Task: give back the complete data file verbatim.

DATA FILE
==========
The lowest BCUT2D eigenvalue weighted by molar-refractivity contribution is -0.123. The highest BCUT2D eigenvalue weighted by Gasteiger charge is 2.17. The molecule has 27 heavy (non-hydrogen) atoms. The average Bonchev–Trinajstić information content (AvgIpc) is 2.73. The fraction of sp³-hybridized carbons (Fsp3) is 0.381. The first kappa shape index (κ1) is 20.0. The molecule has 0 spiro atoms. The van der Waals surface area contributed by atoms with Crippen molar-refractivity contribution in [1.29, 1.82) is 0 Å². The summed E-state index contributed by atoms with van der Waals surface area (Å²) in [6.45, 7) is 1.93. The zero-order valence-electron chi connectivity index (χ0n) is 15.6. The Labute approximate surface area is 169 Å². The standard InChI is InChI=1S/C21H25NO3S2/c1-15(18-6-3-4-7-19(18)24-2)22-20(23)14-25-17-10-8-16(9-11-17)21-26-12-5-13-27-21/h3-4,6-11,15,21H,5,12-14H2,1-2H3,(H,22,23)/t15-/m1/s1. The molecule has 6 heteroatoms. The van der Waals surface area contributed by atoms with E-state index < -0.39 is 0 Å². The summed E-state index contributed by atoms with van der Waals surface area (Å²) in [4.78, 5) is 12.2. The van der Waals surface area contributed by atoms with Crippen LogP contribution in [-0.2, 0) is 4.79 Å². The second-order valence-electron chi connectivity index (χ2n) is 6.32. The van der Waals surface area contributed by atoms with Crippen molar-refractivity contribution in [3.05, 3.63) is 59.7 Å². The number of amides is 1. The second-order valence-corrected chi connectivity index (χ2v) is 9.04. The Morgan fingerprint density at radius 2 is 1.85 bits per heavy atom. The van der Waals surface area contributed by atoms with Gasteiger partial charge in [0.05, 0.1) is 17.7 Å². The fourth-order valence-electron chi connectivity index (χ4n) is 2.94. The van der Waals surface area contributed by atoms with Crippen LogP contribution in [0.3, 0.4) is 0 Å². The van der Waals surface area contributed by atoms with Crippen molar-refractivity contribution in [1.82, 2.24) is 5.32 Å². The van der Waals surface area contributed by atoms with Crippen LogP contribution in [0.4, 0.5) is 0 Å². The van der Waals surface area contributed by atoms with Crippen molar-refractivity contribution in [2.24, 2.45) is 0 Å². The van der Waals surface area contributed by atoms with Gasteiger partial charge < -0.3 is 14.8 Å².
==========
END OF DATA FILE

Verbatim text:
The lowest BCUT2D eigenvalue weighted by molar-refractivity contribution is -0.123. The highest BCUT2D eigenvalue weighted by Gasteiger charge is 2.17. The molecule has 27 heavy (non-hydrogen) atoms. The average Bonchev–Trinajstić information content (AvgIpc) is 2.73. The fraction of sp³-hybridized carbons (Fsp3) is 0.381. The first kappa shape index (κ1) is 20.0. The molecule has 0 spiro atoms. The van der Waals surface area contributed by atoms with Crippen molar-refractivity contribution in [1.29, 1.82) is 0 Å². The summed E-state index contributed by atoms with van der Waals surface area (Å²) in [6.45, 7) is 1.93. The zero-order valence-electron chi connectivity index (χ0n) is 15.6. The Labute approximate surface area is 169 Å². The standard InChI is InChI=1S/C21H25NO3S2/c1-15(18-6-3-4-7-19(18)24-2)22-20(23)14-25-17-10-8-16(9-11-17)21-26-12-5-13-27-21/h3-4,6-11,15,21H,5,12-14H2,1-2H3,(H,22,23)/t15-/m1/s1. The molecule has 6 heteroatoms. The van der Waals surface area contributed by atoms with E-state index < -0.39 is 0 Å². The summed E-state index contributed by atoms with van der Waals surface area (Å²) in [4.78, 5) is 12.2. The van der Waals surface area contributed by atoms with Crippen LogP contribution in [-0.2, 0) is 4.79 Å². The second-order valence-electron chi connectivity index (χ2n) is 6.32. The van der Waals surface area contributed by atoms with Crippen molar-refractivity contribution in [3.05, 3.63) is 59.7 Å². The number of amides is 1. The second-order valence-corrected chi connectivity index (χ2v) is 9.04. The Morgan fingerprint density at radius 2 is 1.85 bits per heavy atom. The van der Waals surface area contributed by atoms with Gasteiger partial charge in [0.05, 0.1) is 17.7 Å². The fourth-order valence-electron chi connectivity index (χ4n) is 2.94. The van der Waals surface area contributed by atoms with Crippen LogP contribution in [0.3, 0.4) is 0 Å². The van der Waals surface area contributed by atoms with Crippen molar-refractivity contribution in [1.82, 2.24) is 5.32 Å². The van der Waals surface area contributed by atoms with Crippen LogP contribution in [0.4, 0.5) is 0 Å². The van der Waals surface area contributed by atoms with Crippen molar-refractivity contribution in [2.24, 2.45) is 0 Å². The van der Waals surface area contributed by atoms with Gasteiger partial charge < -0.3 is 14.8 Å².